Medicine no longer needs to make transgender unthreatening by portraying it as a disease whose therapies must preserve the gender binary. Yet giving up a disease model may seem to leave medicine in a quandary. The kinds of psychiatrically mediated gatekeeping to medical help required by various iterations of the World Professional Association for Transgender Health standards of care—for example, a mental health assessment and a referral from a mental health practitioner for gender-affirming interventions—make most sense if transgender is a sort of illness. If transgender is not an illness, it might be wondered, what business has medicine with it at all? Perhaps surgical and hormonal interventions should be seen as merely a sort of extreme cosmetic intervention—involving the destruction of healthy organs and the removal of reproductive abilities—legitimated solely by consumers’ (informed) choice. Yet seeing transgender interventions in this way seems hardly more likely to reflect most transgender people’s experience of themselves than would the mental illness story. Achieving a recognizable gender identity that reflects one’s sense of self is not merely one choice among others aiming at more social or professional success. A habitable gender identity is not important because it is chosen; it is chosen because it is important. Understanding transgender interventions as elective cosmetic surgery could also threaten the insurance coverage that does exist for transgender-directed medical interventions and make any expansion of that coverage less likely, as it would not be seen as medically necessary.
Yet if neither “medically indicated” pathology nor elective cosmetic surgery are good ways of understanding what is going on in medically assisted gender transitioning, how can it be best understood? Here, some prominent strands in feminist thinking about gender can be helpful.
The relationship between transgender and important currents of thought within feminism is complex; over the years, feminists and feminisms have served as allies as well as critics of transgender people. Feminists agree, however, on the enormous social importance of how people are gendered and, in particular, about how damaging practices associated with gender typically are for women and girls. Disagreements among feminists concerning transgender often pivot on whether transgender and, particularly, medically assisted forms of gender crossing, reinforce or erode damaging features of gender .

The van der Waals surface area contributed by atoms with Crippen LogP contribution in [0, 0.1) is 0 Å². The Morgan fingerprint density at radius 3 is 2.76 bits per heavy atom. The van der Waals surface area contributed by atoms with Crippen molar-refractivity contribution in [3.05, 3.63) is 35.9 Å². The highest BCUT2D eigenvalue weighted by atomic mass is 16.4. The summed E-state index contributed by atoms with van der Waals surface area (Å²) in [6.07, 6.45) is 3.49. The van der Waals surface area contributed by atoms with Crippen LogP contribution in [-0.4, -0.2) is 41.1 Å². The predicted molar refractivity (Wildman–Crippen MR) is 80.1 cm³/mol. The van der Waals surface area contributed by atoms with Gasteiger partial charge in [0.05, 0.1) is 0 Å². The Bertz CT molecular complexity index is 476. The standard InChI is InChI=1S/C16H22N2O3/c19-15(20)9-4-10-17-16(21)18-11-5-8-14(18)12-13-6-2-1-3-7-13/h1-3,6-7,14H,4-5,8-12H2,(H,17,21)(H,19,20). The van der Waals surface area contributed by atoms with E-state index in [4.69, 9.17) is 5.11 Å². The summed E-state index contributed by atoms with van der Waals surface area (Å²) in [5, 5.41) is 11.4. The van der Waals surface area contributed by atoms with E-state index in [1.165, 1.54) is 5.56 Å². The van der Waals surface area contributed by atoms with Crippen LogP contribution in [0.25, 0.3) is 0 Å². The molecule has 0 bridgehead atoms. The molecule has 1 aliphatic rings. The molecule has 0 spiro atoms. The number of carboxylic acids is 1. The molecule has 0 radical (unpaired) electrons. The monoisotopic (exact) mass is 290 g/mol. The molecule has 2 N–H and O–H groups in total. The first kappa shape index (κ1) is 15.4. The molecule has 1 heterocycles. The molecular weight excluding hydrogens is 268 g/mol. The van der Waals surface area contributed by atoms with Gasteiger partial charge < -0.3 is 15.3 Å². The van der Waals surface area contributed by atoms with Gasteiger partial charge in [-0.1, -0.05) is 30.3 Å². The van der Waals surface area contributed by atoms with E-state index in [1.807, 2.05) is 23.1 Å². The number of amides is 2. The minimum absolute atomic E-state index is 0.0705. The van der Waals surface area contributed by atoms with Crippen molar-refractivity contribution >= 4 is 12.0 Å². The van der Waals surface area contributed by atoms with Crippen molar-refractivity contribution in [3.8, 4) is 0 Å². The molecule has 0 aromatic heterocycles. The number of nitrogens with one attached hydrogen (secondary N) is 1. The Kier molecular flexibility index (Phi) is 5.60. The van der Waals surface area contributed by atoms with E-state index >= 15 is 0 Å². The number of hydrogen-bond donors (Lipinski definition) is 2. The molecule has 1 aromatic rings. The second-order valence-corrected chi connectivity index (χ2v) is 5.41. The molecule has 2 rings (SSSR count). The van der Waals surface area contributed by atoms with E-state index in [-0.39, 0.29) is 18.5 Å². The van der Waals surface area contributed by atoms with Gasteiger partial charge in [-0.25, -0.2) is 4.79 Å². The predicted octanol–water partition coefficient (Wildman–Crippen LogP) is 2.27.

In my view, transgender can do either, and it has done both; it has both challenged and reinforced norms and practices associated with gender that have hampered people’s lives. Part of the way forward is to tap the potential of transgender to make of gender a more humane set of social relations, as well as subjective experiences. A big question for medicine is how to understand and respond to transgender in ways that will promote these conceptual, social, and cultural goals.
Gender, Authority, and Analogies
Gender differences are not simply natural “givens.” There is a lingering temptation to think that gender differences are straightforwardly natural facts and that social organizations have to accommodate those facts in one way or another. Some have even thought that transgender must abet this temptation: something presocial must be happening to explain why transpeople so strongly resist assimilation to the gender socialization to which most so readily succumb.
Yet, as many feminists and other theorists have argued, this temptation too readily accepts the idea that “natural facts” can be clearly and distinctly separated from the social contexts in which they occur . What those facts mean to us, how they are taken up into our lives, reflect and reinforce the ways in which respect, authority, and access to goods are distributed in human societies; they cannot by themselves justify those distributions.
What might accepting a broadly feminist—which is at least to say a highly social and critically inclined—account of the nature of gender mean for clinicians involved with transgender patients? Feminism would provide reason to resist the notion that there is something artificial, not natural, and therefore second-best in the ways transgender people live out their gender identities. This realization might help clinicians recall that how we express our genders is important to many of us, not just to transgender people. Most people engage in practices—how they walk, talk, or wear clothing, for example—designed to make their gender identities plain to others; virtually all of us are addressed by gender-distinctive standards of behavior and of aspiration, not all of which seem unwelcome. In this sense, gender’s subjective and social dimensions are not so different for trans- and nontranspeople. What the existence of transpeople can do is to testify that gender-related expectations can be assessed, resisted, and reworked, as well as affirmed.